- School jurisdictions are permitted to ask the faith of those parents who enroll their children in the jurisdiction. Justice Moir states, “As soon as the minority opted out of the public school system (be it Protestant or Catholic) it was necessary to ask ‘Are you a Roman Catholic of a Protestant?’” He continues, “In order to have two separate school systems it is necessary to have a legislative method of dividing or separating the minority from the majority.” He offers the following example: “it is essential in legislation dealing with ‘Indians’ that Parliament be able to define the class to which the legislation is to apply. Likewise if separate schools are to be permitted a mechanism for separating the group had to be found.”
- Minority faiths (meaning Roman Catholics and Protestants) have guaranteed rights to separate school jurisdictions that cannot be superseded by any act of the Legislative Assembly of Alberta. Justice Moir states, “The existence of two systems is guaranteed to the minority.... This is the situation as it was in 1901, and in 1905 and the way it is in Calgary today. In my opinion there is no legislative authority in Alberta to abolish that scheme...” He continues, “It is elementary to say that the provisions of a statute of Alberta are incapable of affecting the validity of the British North America Act, 1867, or of the Alberta Act. The scheme having been approved of by the Imperial Parliament, the Parliament of Canada, as well by the Legislature of Alberta, is binding. In my opinion it cannot be held inoperative by reason of the Individual Rights Protection Act.”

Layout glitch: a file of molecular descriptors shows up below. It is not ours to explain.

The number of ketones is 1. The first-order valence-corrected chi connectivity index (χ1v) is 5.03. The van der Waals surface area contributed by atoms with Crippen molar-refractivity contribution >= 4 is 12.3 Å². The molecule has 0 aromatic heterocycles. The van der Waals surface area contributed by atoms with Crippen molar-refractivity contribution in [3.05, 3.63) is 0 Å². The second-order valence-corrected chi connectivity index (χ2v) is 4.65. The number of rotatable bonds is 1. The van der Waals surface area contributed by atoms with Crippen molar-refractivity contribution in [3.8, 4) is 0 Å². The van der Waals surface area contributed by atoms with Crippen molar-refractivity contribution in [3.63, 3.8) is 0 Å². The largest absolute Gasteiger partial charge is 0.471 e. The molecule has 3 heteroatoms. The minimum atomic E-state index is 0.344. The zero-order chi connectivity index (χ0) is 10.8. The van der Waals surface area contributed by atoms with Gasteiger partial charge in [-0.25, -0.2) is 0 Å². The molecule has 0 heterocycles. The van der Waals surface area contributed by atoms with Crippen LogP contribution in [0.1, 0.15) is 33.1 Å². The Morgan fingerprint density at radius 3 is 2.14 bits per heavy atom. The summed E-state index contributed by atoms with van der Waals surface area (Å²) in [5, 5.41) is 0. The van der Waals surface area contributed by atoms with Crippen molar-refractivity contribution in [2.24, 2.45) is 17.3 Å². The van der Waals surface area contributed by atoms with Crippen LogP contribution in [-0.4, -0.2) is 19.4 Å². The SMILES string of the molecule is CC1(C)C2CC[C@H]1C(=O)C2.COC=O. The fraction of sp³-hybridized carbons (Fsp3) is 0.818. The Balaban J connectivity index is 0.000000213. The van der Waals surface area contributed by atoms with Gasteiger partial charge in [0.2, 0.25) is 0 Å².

The text of the full decision is available in most Canadian legal databases, however a free and openly-accessible copy of the decision is available on the website of the Public School Boards' Association of Alberta.
This article relies largely or entirely on a single source. (November 2015)